After announcing the release of the Windows Identity Foundation (WIF) as an Extension to .NET, I brought forward three architect/engineers to discuss how claims had helped them solve their development problems. I chose these particular guests because I wanted the developer audience to be able to benefit from the insights they had previously shared with me about the advantages – and challenges – of adopting the claims based model. Each guest talks about the approach he took and the lessons learned.
Andrew Bybee, Principal Program Manager from Microsoft Dynamics CRM, talked about the role of identity in delivering the “the Power of Choice” – the ability for his customers to run his software wherever they want, on premises or in the cloud or in combination, and to offer access to anyone they choose.
Venky Veeraraghavan, the Program Manager in charge of identity for SharePoint, talks about what it was like to completely rethink the way identity works in Sharepoint so it takes advantage of the claims based architecture to solve problems that previously had been impossibly difficult. He explores the problems of “Multi-hop” systems and web farms, especially the “Dreaded Second Hop” – which he admits “really, really scares us…” I find his explanation riveting and think any developer of large scale systems will agree.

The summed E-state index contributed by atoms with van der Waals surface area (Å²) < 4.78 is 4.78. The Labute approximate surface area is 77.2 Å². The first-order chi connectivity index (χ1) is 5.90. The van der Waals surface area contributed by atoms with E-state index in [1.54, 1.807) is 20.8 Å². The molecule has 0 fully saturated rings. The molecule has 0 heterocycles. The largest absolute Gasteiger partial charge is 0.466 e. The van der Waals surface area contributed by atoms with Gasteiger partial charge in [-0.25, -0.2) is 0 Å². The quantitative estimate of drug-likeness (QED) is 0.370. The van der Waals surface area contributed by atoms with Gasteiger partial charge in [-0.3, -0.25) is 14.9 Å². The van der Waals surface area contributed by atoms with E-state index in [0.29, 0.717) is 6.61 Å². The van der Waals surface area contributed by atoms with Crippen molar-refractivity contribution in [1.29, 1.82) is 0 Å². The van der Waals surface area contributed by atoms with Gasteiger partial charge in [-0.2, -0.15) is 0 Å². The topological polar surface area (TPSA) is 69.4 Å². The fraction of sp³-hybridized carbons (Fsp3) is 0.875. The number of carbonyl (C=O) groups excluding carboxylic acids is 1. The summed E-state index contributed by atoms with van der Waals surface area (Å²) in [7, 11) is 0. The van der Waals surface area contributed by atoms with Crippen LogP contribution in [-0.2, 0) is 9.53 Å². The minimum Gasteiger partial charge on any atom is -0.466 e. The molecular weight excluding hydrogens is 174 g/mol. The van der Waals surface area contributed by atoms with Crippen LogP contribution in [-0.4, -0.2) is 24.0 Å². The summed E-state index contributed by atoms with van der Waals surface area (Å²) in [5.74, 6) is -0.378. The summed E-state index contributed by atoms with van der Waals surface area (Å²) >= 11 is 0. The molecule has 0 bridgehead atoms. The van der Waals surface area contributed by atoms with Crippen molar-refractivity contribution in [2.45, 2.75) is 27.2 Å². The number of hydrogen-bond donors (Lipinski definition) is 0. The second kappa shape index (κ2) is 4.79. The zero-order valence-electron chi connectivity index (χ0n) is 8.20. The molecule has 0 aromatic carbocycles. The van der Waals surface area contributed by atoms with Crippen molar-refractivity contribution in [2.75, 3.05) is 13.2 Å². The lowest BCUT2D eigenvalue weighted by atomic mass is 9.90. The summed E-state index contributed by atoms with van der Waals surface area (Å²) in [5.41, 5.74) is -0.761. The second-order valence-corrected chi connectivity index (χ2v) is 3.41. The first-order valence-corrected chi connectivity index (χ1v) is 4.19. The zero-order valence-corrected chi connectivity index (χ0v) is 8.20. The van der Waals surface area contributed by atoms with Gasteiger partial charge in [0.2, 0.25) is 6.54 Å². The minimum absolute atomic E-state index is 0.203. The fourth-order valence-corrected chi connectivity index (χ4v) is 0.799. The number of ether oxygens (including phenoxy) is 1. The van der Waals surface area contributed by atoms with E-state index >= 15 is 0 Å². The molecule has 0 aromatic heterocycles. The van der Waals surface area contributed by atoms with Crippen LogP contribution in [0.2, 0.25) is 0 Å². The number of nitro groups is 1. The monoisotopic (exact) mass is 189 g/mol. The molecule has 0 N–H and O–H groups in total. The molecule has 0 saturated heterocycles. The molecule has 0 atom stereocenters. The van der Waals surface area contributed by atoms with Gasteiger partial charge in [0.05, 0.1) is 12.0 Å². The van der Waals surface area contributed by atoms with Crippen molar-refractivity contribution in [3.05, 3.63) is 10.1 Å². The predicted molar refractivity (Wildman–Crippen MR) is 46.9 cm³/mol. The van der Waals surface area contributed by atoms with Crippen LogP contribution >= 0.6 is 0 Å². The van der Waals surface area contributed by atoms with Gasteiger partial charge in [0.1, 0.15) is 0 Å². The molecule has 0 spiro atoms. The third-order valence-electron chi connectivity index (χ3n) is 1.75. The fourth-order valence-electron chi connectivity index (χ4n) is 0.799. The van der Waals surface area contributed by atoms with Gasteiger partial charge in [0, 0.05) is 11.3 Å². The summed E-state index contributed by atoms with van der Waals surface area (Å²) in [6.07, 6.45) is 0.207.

Dmitry Sotnikov, who is Manager of New Product Research at Quest Software, presents a remarkable Azure-based version of a product Quest has previously offered only “on premise”. The service is a backup system for Active Directory, and involved solving a whole set of hard identity problems involving devices and data as well as people.
Later in the presentation, while discussing future directions, I announce the Community Technical Preview of our new work on REST-based authorization (a profile of OAuth), and then show the prototype of the mutli-protocol identity selector Mike Jones unveiled at the recent IIW. And finally, I talk for the first time about “System.Identity”, work on user-centric next generation directory that I wanted to take to the community for feedback. I'll be blogging about this a lot and hopefully others from the blogosphere will find time to discuss it with me.